Severe energy deficit at high altitude inhibits skeletal muscle mTORC1-mediated anabolic signaling without increased ubiquitin proteasome activity

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Health Sciences

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FASEB Journal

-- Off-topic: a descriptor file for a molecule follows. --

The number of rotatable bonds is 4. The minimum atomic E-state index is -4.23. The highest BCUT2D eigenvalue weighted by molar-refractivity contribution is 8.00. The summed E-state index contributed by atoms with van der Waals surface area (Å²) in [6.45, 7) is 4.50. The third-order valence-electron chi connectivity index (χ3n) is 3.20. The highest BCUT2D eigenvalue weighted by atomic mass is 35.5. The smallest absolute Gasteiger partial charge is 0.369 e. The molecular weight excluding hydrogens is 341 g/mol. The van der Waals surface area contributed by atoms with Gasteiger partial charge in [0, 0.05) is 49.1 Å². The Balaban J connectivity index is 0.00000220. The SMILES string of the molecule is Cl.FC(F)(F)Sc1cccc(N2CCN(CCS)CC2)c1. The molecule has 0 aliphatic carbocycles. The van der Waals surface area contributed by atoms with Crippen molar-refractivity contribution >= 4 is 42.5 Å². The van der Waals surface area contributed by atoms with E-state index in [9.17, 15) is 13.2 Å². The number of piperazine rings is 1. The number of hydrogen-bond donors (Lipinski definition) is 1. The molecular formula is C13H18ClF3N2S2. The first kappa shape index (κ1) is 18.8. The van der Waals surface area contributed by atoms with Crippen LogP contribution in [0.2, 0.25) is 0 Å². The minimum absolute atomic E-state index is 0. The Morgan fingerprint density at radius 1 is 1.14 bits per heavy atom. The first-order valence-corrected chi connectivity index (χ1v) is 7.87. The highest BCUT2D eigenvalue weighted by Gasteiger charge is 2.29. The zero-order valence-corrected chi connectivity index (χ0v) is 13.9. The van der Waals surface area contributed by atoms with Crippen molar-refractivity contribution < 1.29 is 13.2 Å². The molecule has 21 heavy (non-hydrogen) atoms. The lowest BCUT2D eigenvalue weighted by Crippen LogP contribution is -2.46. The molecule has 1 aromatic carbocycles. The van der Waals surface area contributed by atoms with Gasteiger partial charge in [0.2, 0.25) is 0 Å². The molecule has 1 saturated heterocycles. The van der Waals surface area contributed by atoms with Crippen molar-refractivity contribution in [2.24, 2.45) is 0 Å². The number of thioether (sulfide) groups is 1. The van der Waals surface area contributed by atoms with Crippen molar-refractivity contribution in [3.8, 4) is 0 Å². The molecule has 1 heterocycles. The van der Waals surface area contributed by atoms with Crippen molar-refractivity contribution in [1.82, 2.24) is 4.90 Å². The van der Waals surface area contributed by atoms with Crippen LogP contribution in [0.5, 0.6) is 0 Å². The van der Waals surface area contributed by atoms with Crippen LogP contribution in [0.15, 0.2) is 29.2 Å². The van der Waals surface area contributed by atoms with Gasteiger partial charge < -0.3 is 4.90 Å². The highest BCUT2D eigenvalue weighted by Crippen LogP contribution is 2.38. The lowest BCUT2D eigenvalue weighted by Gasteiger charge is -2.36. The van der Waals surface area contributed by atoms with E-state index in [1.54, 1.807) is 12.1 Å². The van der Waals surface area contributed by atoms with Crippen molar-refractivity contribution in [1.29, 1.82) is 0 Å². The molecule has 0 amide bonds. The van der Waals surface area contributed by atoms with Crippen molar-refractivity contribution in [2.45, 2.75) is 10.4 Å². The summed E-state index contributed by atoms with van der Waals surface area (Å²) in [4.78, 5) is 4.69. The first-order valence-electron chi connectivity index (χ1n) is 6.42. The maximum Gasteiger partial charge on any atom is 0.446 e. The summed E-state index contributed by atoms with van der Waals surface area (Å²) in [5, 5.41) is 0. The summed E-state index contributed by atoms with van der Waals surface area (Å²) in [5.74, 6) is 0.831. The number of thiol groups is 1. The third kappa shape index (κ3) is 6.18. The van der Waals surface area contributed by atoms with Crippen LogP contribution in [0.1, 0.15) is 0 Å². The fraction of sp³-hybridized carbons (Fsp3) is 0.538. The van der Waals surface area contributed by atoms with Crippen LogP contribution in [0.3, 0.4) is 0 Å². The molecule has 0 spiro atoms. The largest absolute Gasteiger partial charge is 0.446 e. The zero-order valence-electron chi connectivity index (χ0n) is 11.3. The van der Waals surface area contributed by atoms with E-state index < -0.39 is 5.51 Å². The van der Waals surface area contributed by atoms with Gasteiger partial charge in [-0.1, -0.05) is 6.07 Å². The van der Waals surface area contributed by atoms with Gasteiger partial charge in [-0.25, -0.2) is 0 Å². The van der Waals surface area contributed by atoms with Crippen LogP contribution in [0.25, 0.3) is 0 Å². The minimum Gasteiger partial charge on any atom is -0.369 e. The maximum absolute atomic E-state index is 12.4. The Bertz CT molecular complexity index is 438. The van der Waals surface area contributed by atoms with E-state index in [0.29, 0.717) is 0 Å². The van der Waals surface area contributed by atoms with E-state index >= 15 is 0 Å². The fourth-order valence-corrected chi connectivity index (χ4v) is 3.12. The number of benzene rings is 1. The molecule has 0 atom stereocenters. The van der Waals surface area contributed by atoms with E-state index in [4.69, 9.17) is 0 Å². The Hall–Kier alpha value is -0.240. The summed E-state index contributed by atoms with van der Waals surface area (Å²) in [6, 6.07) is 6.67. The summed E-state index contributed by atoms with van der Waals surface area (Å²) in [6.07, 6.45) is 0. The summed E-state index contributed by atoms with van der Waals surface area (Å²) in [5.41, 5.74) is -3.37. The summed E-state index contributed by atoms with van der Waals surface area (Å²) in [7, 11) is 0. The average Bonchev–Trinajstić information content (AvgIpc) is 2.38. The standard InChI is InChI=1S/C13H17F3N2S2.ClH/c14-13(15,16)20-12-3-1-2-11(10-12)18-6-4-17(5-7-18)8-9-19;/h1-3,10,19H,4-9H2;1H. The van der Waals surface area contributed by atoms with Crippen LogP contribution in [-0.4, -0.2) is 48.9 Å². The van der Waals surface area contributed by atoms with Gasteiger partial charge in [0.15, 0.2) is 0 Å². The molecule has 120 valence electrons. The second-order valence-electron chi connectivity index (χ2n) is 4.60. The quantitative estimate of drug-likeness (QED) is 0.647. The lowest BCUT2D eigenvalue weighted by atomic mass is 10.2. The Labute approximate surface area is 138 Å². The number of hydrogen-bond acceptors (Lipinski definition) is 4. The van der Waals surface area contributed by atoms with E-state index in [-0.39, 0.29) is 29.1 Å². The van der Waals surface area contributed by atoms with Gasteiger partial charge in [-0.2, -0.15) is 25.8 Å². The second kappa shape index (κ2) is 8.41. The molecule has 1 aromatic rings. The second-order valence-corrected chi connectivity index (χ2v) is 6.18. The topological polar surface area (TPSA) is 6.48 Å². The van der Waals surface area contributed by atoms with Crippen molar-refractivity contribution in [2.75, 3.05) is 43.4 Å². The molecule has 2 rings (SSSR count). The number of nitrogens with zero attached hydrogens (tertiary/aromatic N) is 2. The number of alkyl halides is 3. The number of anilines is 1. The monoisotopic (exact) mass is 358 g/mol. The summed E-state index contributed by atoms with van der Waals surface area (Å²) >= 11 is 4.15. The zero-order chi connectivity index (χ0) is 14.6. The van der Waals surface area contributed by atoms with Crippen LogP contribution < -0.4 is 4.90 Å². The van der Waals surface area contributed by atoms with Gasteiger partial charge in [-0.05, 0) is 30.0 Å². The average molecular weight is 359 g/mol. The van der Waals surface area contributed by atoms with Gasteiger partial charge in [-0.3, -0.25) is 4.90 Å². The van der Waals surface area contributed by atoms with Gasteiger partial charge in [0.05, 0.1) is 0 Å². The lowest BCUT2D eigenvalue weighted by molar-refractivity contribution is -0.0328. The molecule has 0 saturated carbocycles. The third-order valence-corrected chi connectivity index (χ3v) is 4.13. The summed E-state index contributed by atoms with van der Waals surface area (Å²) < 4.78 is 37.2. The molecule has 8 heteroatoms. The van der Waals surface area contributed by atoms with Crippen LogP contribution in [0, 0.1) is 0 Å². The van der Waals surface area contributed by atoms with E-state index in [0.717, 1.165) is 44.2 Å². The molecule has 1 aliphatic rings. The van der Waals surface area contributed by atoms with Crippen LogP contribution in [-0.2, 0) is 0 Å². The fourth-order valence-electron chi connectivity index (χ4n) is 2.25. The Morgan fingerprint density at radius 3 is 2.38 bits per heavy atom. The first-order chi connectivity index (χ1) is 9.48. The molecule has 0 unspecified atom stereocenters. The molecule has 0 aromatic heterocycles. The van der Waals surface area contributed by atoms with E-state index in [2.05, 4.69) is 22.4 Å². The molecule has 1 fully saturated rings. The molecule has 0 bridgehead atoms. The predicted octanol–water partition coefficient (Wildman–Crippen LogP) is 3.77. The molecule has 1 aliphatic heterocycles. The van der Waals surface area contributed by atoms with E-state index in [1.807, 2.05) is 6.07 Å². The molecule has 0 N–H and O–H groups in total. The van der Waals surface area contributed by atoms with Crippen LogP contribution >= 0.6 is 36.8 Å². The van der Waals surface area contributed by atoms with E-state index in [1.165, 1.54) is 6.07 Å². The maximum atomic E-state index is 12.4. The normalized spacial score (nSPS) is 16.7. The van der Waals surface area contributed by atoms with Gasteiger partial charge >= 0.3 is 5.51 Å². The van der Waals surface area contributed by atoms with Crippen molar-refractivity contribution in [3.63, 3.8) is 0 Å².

Muscle loss athighaltitude (HA) is attributable to energydeficit andapotentialdysregulationof anabolic signaling. Exercise and protein ingestion can attenuate the effects of energy deficit on muscle at sea level (SL). Whether these effects are observed when energy deficit occurs atHAis unknown. To address this,muscle obtained from lowlanders (n = 8 males) at SL, acute HA (3 h, 4300 m), and chronic HA (21 d, 21766 kcal/d energy balance) before [baseline (Base)] and after 80 min of aerobic exercise followed by a 2-mile time trial [postexercise (Post)] and 3 h into recovery (Rec) after ingestingwhey protein (25 g)were analyzed using standard molecular techniques. At SL, Post, and REC, p-mechanistic target of rapamycin (mTOR)Ser2448, p-p70 ribosomal protein S6 kinase (p70S6K)Ser424/421, and p-ribosomal protein S6 (rpS6)Ser235/236 were similar and higher (P > 0.05) than Base. At acute HA, Post p-mTORSer2448 and Post and REC p-p70S6KSer424/421 were not different from Base and lower than SL (P < 0.05). At chronicHA, Post and Rec p-mTORSer2448 and p-p70S6KSer424/421 were not different from Base and lower than SL, and, independent of time, p-rpS6Ser235/236 was lower than SL (P < 0.05). Post proteasome activity was lower (P < 0.05) than BaseandRec, independent of phase.Our findings suggest thatHAexposure inducesmuscle anabolic resistance that is exacerbated by energy deficit during acclimatization, with no change in proteolysis.

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